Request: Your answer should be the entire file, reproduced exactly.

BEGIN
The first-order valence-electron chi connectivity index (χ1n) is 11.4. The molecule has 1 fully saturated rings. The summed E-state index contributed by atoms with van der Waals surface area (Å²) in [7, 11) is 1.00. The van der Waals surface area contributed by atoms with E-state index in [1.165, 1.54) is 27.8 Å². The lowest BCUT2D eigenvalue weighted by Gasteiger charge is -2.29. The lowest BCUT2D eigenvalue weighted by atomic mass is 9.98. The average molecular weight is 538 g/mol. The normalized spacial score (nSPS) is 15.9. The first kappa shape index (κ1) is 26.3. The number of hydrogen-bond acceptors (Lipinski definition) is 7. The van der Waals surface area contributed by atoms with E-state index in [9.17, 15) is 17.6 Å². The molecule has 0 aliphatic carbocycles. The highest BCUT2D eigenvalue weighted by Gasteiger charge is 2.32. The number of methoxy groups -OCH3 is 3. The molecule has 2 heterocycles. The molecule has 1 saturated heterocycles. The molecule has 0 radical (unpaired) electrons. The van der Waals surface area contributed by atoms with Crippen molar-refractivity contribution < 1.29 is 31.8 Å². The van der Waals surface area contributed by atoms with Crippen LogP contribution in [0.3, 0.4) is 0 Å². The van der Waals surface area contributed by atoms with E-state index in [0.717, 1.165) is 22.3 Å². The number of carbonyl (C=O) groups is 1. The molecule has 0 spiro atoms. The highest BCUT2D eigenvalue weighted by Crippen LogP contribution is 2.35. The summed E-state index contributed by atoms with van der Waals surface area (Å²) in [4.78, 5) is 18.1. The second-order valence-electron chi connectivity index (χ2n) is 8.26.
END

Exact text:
The first-order valence-electron chi connectivity index (χ1n) is 11.4. The molecule has 1 fully saturated rings. The summed E-state index contributed by atoms with van der Waals surface area (Å²) in [7, 11) is 1.00. The van der Waals surface area contributed by atoms with E-state index in [1.165, 1.54) is 27.8 Å². The lowest BCUT2D eigenvalue weighted by Gasteiger charge is -2.29. The lowest BCUT2D eigenvalue weighted by atomic mass is 9.98. The average molecular weight is 538 g/mol. The normalized spacial score (nSPS) is 15.9. The first kappa shape index (κ1) is 26.3. The number of hydrogen-bond acceptors (Lipinski definition) is 7. The van der Waals surface area contributed by atoms with E-state index in [9.17, 15) is 17.6 Å². The molecule has 0 aliphatic carbocycles. The highest BCUT2D eigenvalue weighted by Gasteiger charge is 2.32. The number of methoxy groups -OCH3 is 3. The molecule has 2 heterocycles. The molecule has 1 saturated heterocycles. The molecule has 0 radical (unpaired) electrons. The van der Waals surface area contributed by atoms with Crippen molar-refractivity contribution < 1.29 is 31.8 Å². The van der Waals surface area contributed by atoms with Crippen LogP contribution in [0.3, 0.4) is 0 Å². The van der Waals surface area contributed by atoms with E-state index in [0.717, 1.165) is 22.3 Å². The number of carbonyl (C=O) groups is 1. The molecule has 0 spiro atoms. The highest BCUT2D eigenvalue weighted by Crippen LogP contribution is 2.35. The summed E-state index contributed by atoms with van der Waals surface area (Å²) in [4.78, 5) is 18.1. The second-order valence-electron chi connectivity index (χ2n) is 8.26.